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Municipal water plants, power generators, boaters and sportsmen must band together now to make plans to fight a zebra mussel invasion, Assemblyman Francis J. Pordum, D-Blasdell, said Wednesday.

"As as soon as it starts breeding again in the spring it's going to hit here hard," Pordum said. "There's already millions of dollars of damage in the Western Basin of Lake Erie."

Pordum has begun efforts to coordinate what is known through university research, the state Department of Environmental Conservation, public utilities and municipal waterworks to learn what may be coming -- and what might be done to minimize the threat.

The zebra mussel, an eastern European freshwater shellfish, made an appearance in the Great Lakes near Detroit in 1986, brought here in the water ballast of oceangoing ships.

In three years it spread into the Buffalo River and into Lake Ontario, clogging water intakes at industrial plants, municipal water supplies and power stations as far east as Cleveland.

The mussel has been found in Dunkirk, at both the Niagara Mohawk generating plant and the city waterworks, and has been found in the Sturgeon Point intakes of the Erie County Water Authority.

"We have to act now," Pordum said. "We have to act quicker than most bureaucracies can act. We have to get the most bang for our buck."

To do that, Pordum said he met Tuesday with DEC officials to learn what they know and that he is trying to learn what research is being done by universities. He also said he is contacting Western New York's legislative delegation to develop a solid front for action in Albany.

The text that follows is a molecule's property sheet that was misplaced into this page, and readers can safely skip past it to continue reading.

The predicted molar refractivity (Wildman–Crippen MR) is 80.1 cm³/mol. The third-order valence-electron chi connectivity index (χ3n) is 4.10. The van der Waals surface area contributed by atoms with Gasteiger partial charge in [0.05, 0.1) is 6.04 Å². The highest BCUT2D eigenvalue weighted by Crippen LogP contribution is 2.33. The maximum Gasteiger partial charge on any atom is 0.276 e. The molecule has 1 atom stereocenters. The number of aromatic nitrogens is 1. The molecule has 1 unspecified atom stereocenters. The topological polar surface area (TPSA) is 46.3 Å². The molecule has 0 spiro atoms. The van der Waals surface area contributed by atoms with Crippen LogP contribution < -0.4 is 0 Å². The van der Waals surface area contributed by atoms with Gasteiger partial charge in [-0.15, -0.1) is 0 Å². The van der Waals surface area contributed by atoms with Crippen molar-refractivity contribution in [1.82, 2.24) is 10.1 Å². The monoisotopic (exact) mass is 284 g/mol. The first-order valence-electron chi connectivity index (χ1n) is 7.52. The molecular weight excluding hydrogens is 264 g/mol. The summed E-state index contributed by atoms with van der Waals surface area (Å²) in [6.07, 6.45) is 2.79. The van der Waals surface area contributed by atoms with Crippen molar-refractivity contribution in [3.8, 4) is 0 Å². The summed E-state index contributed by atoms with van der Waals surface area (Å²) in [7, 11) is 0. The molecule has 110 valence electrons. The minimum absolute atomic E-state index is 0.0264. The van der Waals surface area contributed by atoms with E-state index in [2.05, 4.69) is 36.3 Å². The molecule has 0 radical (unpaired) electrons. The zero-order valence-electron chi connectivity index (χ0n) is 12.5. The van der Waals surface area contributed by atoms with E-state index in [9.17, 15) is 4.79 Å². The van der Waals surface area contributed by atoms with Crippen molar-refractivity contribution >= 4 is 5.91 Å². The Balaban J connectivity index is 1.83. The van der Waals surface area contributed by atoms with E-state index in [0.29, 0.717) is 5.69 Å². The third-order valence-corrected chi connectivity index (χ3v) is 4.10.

"The thing is here, and it is going to affect every water user," said Robert Lange, the DEC's Great Lakes fisheries chief. "The mussel is going to get into the works."

"And we know there is no open-water control of them, just methods of managing their deleterious effects once they are established."

Lange said he and Pordum agreed to call a meeting of fisheries, the DEC permits section that governs all intake and discharge into the lakes, scientists and utilities to find out who knows what.

"Research should be coordinated, so two people don't work on the same project," Pordum said. That coordination could come from the Great Lakes Research Consortium at the state College of Environmental Science and Forestry at Syracuse.

"There are going to be different impacts for different individuals," Pordum said.

"For example, municipal water plants and power plants will have to keep the mussel from colonizing and clogging their intakes -- which means higher fees somewhere down the line."

"We boaters and fishermen are going to have to change the way we do things, too," Pordum added. "These mussels can latch onto a boat hull and live for days out of the water, so a guy who fishes in Lake Erie and then trailers to Chautauqua Lake could be planting this thing there."

"We are going to have to look at anti-fouling paints, which we never needed here before, and cleaning boat hulls when they are put on the trailer," he added.

At present, chlorine is one way to kill the organism. Heat is another control.

Heating water to 100 degrees Fahrenheit at the forebay of a power plant during a shutdown for regular maintenance has worked, Dutch researcher Henk A. Jenner said at a recent zebra mussel symposium in Rochester.

Of long-range concern is the impact the mussel may have on the ecology of the Great Lakes.

"This is not something we can just throw money at," Pordum said, "especially not in the present fiscal climate. But we can't just sit on this, either. We have to find out what we might start doing now -- while these things are still dormant."

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